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2008年6月 6日 (金)


06/06/2008 --The Asahi Shimbun, June 5 (IHT/Asahi: June 6,2008)

EDITORIAL: Nationality Law


The Nationality Law stipulates that a child born to a Japanese man or woman is considered a Japanese citizen at birth, regardless of whether the child's parents are legally married.


A child born to a Japanese man and an unmarried foreign woman is granted Japanese nationality if the father acknowledges paternity by the time of the child's birth.


But if the Japanese father acknowledges paternity only after the child's birth, the boy or girl has no rights of Japanese nationality under a controversial provision of the law unless the parents are married.


The constitutionality of this provision was challenged by 10 children who were born out of wedlock to Japanese fathers and Filipina mothers but were acknowledged by their fathers as their own after their births. They filed lawsuits seeking to be recognized as Japanese nationals.


The Supreme Court on Wednesday ruled in favor of the plaintiffs, declaring as unconstitutional the provision of the Nationality Law under which children (born to unmarried foreign mothers and) acknowledged by their Japanese fathers after their birth will be granted Japanese nationality on condition that their parents are married. The ruling granted Japanese nationality to all the plaintiffs, children aged 8 to 14.


In handing down the well-reasoned ruling, the top court argued as follows: In the past, it was thought that a child's close tie with the country of its parent was based on the marital relationship between the parents. But both society's views and realities concerning families and parent-child relations have changed over the years. Many countries have scrapped such legal discrimination in granting nationality to children based on circumstances surrounding their births.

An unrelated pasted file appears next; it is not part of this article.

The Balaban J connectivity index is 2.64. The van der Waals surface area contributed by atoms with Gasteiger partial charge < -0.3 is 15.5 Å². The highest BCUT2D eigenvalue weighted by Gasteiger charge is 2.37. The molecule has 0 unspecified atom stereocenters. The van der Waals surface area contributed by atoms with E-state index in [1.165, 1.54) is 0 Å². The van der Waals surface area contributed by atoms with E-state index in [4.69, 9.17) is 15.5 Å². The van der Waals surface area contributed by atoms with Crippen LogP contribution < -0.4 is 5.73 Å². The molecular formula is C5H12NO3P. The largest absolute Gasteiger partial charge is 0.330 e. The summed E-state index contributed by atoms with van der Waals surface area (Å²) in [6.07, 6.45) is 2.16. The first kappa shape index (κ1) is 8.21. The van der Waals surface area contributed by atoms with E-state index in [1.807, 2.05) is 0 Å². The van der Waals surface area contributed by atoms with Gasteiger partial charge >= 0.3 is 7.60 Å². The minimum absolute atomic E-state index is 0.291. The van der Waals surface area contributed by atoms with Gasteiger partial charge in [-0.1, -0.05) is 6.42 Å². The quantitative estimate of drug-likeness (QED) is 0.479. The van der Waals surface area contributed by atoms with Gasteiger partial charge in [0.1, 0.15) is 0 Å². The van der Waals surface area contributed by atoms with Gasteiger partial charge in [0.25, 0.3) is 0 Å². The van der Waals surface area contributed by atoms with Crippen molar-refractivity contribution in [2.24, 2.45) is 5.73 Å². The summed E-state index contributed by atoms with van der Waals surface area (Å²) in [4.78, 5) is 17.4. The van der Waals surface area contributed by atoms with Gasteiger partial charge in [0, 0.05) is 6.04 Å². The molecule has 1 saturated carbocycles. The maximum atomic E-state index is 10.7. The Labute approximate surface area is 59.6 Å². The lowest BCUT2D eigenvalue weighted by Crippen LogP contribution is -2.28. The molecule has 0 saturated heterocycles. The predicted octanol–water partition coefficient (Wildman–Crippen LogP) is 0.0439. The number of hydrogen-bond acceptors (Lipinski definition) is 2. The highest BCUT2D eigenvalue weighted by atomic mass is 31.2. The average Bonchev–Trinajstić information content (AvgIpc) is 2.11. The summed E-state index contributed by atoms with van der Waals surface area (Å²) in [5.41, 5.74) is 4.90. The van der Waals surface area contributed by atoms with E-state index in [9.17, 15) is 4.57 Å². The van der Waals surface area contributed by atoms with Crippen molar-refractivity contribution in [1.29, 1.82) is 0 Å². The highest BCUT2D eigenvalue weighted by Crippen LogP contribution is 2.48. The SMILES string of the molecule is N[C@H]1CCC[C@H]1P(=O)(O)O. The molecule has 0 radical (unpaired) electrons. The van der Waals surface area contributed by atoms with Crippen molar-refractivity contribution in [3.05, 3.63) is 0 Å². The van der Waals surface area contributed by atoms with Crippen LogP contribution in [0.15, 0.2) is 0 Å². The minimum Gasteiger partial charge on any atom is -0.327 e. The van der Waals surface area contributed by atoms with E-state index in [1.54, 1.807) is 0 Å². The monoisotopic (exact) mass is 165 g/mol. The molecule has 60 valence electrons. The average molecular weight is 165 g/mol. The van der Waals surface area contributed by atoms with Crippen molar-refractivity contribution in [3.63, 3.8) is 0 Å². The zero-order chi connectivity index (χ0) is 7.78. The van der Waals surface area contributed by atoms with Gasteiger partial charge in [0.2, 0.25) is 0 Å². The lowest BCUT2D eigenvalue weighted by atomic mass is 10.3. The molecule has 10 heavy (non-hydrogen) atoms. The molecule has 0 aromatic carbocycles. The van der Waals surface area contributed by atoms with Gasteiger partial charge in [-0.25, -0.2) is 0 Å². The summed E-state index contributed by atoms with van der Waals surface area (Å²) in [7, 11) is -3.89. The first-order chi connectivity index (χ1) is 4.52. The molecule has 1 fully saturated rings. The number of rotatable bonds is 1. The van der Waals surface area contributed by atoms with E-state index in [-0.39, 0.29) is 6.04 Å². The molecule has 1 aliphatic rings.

The plaintiffs were all born and raised in Japan and are attending Japanese schools. While they are living as members of Japanese society, the lack of Japanese nationality puts them at a serious disadvantage in various aspects of social life. One of the plaintiffs, 10-year-old Masami, dreams of becoming a police officer, but it will remain beyond her reach unless she is given Japanese nationality. Such discrimination and a violation of individual rights should not be left unaddressed.


One in every 10 children who have Japanese fathers and foreign mothers is born out of wedlock. There can be various circumstances surrounding the births of these illegitimate children. But there must be many cases in which the Japanese father is responsible for the child's illegitimate status.



In any case, there is no fault on the part of the child. There is nothing such children could have done to make sure that their fathers would acknowledge paternity before their births or their parents would get married after they were born. There are tens of thousands of children born to Japanese fathers and foreign mothers who are not recognized as Japanese nationals, according to an estimate.


What was noteworthy about the Supreme Court decision was that it approved of interpreting the law in a way that makes it possible to rescue people subject to discrimination. In granting nationality to the plaintiffs, the court applied the law by ignoring the provision it deemed unconstitutional.


the court applied the law by ignoring the provision it deemed unconstitutional→the court applied the law by ignoring the provision (that is) deemed (to be) unconstitutional


Some of the 15 justices on the grand bench, however, dissented, arguing that the provision that is unconstitutional should be corrected through legislation. However, the Diet and the government have failed to revise the law while the constitutionality of the provision has long been questioned. Waiting for new legislation to fix the problem would further delay relief for the victims.




We support the Supreme Court decision. It exercised its power to determine the constitutionality of a law so as to actually make things better for the children.



--The Asahi Shimbun, June 5 (IHT/Asahi: June 6,2008)

朝日新聞 6月05日号 (英語版 2008年6月06日発行)


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